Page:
To the best of our knowledge, no such software programs are available for the requesting and formulation of second opinions on headache patients, even though there is a need for them in order to guarantee optimal results. When assessing a difficult case, there are certain crucial data that must always be collected. First of all, it is important to know the reason for the consultation: whether it is to confirm a diagnosis, for differential diagnosis or diagnostic work-up counselling, or for treatment advice. The need for treatment advice may arise when a patient fails to respond to a therapy or develops side effects, or it may simply stem from a desire to explore all possible and available therapeutic options in order to optimise a patient’s treatment.

The expert should also know who is requesting the second opinion: whether it is the patient her/himself, family members and/or friends, or a doctor (i.e., the PCP). If it is the PCP, it is important to know his/her name, affiliation and contact details in case he/she needs to be contacted again in order to get more detailed clinical information.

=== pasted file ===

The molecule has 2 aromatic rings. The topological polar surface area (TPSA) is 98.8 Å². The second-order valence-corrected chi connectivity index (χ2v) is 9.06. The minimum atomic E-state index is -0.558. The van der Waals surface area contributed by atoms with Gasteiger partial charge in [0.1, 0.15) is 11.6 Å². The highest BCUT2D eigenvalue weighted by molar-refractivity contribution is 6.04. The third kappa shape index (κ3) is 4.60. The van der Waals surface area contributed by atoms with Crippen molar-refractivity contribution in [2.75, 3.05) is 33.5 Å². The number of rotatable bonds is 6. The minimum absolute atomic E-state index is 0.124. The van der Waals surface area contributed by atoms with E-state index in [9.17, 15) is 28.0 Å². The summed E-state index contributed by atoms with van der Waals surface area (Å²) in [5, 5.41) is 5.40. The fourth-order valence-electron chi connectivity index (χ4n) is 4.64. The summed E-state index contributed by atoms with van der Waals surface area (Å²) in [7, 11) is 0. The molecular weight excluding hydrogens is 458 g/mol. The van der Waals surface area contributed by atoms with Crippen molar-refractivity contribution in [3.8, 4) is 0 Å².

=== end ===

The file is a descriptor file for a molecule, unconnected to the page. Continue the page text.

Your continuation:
The best way to provide the necessary information is through a semi-structured questionnaire. The data collection form (available as Electronic Supplementary Material) must cover a series of important aspects, as detailed in the following steps:
  1. 1.

    Patient identification (name/initials, gender, birth date/age, country/nationality, language);

     
  2. 2.
    A brief present disease (headache) history including
    1. a.

      Headache characteristics (type 1,2,3 or more), date of onset, location (unilateral, side shifting, bilateral), quality of pain (pulsating, tightening, stabbing), whether headache worsens with physical activity, the presence of aura symptoms (visual, sensory, motor) and associated symptoms (phonophobia, photophobia, nausea or vomiting), as well as dysautonomic symptoms (red eye, tearing, rhinorrhoea, pacing around) or basilar artery symptoms (diplopia, vertigo, tinnitus, hypoacusia, ataxia), or any others.

       
    2. b.

      It is also important to indicate the temporal pattern of the headache using the temporal definitions given in the IHS criteria [10] (acute/episodic; subacute/progressive; chronic paroxysmal or continuous), as this aspect may be difficult to establish without a clinician’s contribution.